There were only 13,000 made, more than 5,000 were lost during World War II, and fewer than 15 are left throughout the world today.
A Boeing B-17 bomber touched down at the Empire State Aero Science Museum at the Schenectady County Airport Monday, Aug. 11.
Designed to carry 10 crew members, the plane carried four from Harrisburg, Pa., to Schenectady Monday, where it ended its short stay at the museum Thursday, Aug. 14, when it took off to Lawrence, Mass.
Positions on the plane during World War II included pilots, navigators, bombardiers and gunners. Now the plane tours with two pilots and two mechanics for two-week cycles throughout the year.
We usually see a B-17 in a museum and while it's preserved and pristine you can't see how it actually works, said Neil Morrison, of Port Townsend, Wash., who piloted the plane.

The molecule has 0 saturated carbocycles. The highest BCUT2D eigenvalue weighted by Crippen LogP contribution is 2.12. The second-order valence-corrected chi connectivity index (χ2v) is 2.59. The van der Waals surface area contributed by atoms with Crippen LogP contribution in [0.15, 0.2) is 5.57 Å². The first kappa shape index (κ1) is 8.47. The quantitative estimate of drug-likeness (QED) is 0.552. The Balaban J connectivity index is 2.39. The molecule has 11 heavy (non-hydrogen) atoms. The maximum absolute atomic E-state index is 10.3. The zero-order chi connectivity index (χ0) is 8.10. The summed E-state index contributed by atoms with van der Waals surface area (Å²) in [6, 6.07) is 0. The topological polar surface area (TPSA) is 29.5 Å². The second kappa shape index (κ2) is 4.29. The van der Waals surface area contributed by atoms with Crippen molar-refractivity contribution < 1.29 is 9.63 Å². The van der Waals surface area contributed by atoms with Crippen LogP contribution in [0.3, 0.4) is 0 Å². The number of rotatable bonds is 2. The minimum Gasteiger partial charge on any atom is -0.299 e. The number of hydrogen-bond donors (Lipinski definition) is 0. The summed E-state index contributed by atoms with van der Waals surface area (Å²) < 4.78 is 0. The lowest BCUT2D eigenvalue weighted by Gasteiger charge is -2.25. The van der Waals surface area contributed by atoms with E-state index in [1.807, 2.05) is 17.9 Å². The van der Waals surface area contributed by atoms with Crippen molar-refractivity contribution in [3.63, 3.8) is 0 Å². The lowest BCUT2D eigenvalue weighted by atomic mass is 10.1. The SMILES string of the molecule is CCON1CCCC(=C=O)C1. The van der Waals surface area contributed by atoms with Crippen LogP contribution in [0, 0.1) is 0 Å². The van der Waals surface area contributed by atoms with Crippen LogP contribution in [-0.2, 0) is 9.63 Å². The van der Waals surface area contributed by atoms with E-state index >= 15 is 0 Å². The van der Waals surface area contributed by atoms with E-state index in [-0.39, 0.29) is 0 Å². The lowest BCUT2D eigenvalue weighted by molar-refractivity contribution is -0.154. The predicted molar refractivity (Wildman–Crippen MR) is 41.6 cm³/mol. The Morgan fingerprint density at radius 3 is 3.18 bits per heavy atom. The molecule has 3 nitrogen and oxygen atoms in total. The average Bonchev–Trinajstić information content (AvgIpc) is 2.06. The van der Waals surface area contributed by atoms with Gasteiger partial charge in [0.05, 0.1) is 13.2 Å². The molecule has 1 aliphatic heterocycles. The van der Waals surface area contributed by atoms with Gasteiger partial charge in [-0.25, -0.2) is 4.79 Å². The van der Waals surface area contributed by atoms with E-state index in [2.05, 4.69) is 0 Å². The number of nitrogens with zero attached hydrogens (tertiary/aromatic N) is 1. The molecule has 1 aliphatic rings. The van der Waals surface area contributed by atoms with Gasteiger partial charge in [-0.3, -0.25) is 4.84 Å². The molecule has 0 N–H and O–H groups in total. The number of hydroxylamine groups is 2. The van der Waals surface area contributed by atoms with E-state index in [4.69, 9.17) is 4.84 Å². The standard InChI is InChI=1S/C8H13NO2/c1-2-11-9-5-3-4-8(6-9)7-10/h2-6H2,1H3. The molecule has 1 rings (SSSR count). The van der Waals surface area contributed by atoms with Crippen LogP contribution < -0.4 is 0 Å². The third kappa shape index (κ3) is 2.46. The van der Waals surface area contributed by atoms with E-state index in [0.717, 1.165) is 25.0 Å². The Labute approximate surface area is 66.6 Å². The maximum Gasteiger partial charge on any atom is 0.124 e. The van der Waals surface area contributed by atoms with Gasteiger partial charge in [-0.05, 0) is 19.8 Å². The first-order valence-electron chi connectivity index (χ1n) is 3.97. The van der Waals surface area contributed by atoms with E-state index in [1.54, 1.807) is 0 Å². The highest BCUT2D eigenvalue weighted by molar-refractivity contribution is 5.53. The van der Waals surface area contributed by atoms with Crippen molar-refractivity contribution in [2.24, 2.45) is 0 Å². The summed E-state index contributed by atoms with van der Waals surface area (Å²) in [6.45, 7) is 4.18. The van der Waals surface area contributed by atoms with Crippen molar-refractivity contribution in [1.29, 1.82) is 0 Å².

Morrison, who volunteers for the Experimental Aircraft Association of Oshkosh, Wis., said the EAA acquired the plane more than 30 years ago and tours with it nationally.
"It's a real plane, not a replica," said ESASM President Kevin Millington, who said the plane was used to fight German forces during World War II.
"It's an extremely heavily armed plane," Millington said of the World War II B-17s.
The B-17 was nicknamed the "Flying Fortress" by a journalist who saw the aircraft's rolling out ceremony in 1935 and witnessed its heavy artillery.
The "Flying Fortress" came equipped with the Norden Bombsight, a mini computer that guided bombs to their target. The first mini computer used in the B-17 is a far cry from the precision-guided missiles, in bomber planes today according to Millington.
According to Millington, two B-52s, which are the Air Force's equivalent today to the bomber, could do the work of 500 B-17s.
Millington said the planes flew in a formation with up to 500 other planes when they attacked Germany during the day.